David Heinemeier Hansson

October 7, 2023

One happy Rails World

Celebrating twenty years of Ruby on Rails with more than 700 happy developers packed into the coolest conference venue possible in Amsterdam was epic. Safe to say, Rails World was a roaring success. Which is deeply satisfying to conclude, because it really wasn't a given outcome when I started working on The Rails Foundation last year.

It's hard to know how new institutions are going to be received. The internet is often a poor guide for what people really think or what they really want. It's like making a new product. Until customers put their credit card in the form, you don't actually know what you've got. So this is that moment for The Rails Foundation. The rubber-hits-the-road moment.

And we couldn't have dreamed of a better launch. Everything came together to produce an absolutely electric vibe at the conference. I don't recall breathing such an air of excitement, of renewal, and of optimism since the very earliest days of Ruby on Rails.

That we managed to coordinate so many set pieces to produce such a crescendo on exactly this first week of October made it appear as though it had all been planned years in advance, not just a few short months since Amanda Perino was hired as the executive director of the foundation in February. But we had Rails 7.1 drop on the first day of the conference, the excellent new Rails documentary being screened between sessions, and I, along with many others, came with a Christmas bag full of new open source presents for all to share.

In fact, so much new stuff got introduced during this conference that we, in the Rails ecosystem, will easily spend the next several months digesting it all. From the announcement and immediate availability of Solid Cache, Strada, Kamal 1.0, as well as the previews for Turbo 8, Solid Queue, and Mission Control, my own keynote have newer been so jam-packed with fun new toys for all to share. Many others brought many more.

But it's clear that all the good vibes came from more than the sparkle of new announcements. It was as much due to the sparkle of real and deep interactions between people who were genuinely excited to see each other. Some because this was their first Rails conference, some because it was the first big Rails conference in Europe since the 2000s, and many because it had simply been too long.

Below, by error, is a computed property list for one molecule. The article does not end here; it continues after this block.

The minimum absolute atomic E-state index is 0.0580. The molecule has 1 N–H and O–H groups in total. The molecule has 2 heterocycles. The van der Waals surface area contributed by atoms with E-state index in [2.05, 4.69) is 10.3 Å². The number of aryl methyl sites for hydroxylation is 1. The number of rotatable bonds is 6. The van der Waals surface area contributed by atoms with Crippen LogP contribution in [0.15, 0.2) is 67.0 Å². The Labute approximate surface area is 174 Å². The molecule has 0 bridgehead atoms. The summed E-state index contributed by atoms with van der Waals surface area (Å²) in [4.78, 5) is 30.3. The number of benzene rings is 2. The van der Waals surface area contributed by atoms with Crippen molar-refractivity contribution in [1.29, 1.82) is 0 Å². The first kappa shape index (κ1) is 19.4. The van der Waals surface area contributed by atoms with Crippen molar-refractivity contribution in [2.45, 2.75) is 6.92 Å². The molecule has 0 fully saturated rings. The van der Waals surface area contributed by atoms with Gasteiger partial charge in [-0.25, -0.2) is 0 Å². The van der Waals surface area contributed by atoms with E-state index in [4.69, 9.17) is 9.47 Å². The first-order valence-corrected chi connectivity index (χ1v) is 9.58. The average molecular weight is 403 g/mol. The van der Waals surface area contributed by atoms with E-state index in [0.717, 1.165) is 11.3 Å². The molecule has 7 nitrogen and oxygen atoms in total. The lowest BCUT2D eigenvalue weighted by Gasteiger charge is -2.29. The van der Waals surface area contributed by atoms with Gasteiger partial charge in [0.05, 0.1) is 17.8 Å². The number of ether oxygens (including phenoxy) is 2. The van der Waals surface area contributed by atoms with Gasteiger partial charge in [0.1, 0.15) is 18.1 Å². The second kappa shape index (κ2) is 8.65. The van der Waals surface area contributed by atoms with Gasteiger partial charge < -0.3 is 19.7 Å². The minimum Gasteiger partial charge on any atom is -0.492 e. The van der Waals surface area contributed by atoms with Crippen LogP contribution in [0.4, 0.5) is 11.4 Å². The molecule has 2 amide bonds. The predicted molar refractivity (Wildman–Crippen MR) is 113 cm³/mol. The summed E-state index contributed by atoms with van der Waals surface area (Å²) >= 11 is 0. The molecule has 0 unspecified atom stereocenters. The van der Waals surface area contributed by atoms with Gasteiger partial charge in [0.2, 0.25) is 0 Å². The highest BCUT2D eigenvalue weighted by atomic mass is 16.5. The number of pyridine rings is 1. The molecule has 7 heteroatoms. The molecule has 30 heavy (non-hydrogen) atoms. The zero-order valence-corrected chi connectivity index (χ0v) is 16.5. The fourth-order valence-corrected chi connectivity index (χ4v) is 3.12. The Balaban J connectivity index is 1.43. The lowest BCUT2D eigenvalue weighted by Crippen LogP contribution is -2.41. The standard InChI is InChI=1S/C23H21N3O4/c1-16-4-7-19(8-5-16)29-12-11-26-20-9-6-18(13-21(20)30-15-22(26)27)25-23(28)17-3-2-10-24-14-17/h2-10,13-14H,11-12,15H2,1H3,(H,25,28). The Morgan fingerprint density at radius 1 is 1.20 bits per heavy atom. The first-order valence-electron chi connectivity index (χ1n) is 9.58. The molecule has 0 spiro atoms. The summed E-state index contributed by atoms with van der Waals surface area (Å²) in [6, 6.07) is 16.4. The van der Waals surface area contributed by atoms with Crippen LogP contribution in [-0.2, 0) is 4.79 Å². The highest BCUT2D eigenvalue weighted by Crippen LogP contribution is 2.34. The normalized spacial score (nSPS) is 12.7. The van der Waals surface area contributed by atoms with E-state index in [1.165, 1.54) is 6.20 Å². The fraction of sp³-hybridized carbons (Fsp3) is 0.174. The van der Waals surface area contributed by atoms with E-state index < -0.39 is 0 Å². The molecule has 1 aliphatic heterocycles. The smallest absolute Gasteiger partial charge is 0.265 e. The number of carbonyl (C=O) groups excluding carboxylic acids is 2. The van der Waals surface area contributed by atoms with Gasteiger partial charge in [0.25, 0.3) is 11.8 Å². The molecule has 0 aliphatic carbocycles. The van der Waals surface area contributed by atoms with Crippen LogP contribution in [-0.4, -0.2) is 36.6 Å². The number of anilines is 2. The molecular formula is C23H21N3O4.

We also managed to assemble the largest gathering of the Rails core team ever in Amsterdam. The ten of us, only missing Guillermo and Ryuta, got to spend some quality time together, sharing meals, discussing the future of Rails, and just recharging those social batteries the way you can only do in person. The core team consists of people whom I've worked with on the most consequential open source project of my career, in several cases for over a decade, but mostly remotely. Having fun together again, in real life, was truly a special treat.


So too was meeting countless people who professed to owe the joy of their programming endeavors to Ruby on Rails. Along with so many who've managed to build successful businesses, small and large, on this framework I started back in 2003. I must have done a hundred selfies with people, and ended up spending the majority of the conference just talking to folks from all ends of the experience spectrum.

You know how they say social media isn't real life? Rails World was the perfect illustration of that. When so much of our online discourse is sadly soaked in salty or sour interactions, we need the sweetness of being together like this to provide an antidote. Coming together around our common goals and shared interests, rather than constantly marinating in our differences, whether they be technical, cultural, or political. This is how you push up a large tent.


So thank you. Really. Thank you to everyone who came up to me to share their Rails story, to take a picture together, who, together with the incredible speaker line-up, made this conference the best possible birthday gift an open source creator and maintainer could ever wish for.

And thank you to Cookpad, Doximity, Fleetio, GitHub, Intercom, Procore, and Shopify for joining with 37signals to bootstrap The Rails Foundation, which made this all possible. And to AppSignal, BigBinary, cedarcode, Planet Argon, and Renuo who've joined since we got started to give us the confidence to know the support wasn't a fluke.

And finally thank you to Amanda Perino. Our executive director of The Rails Foundation who in just a few short months after starting a new job had to make big calls to the tunes of many hundreds of thousands of dollars to organize this incredible event in very little time at all. Impeccable execution!

I can't wait to see even more people from the Rails ecosystem at Rails World 2024 in Toronto next year. We will do it all again ✌️❤️


About David Heinemeier Hansson

Made Basecamp and HEY for the underdogs as co-owner and CTO of 37signals. Created Ruby on Rails. Wrote REWORK, It Doesn't Have to Be Crazy at Work, and REMOTE. Won at Le Mans as a racing driver. Fought the big tech monopolies as an antitrust advocate. Invested in Danish startups.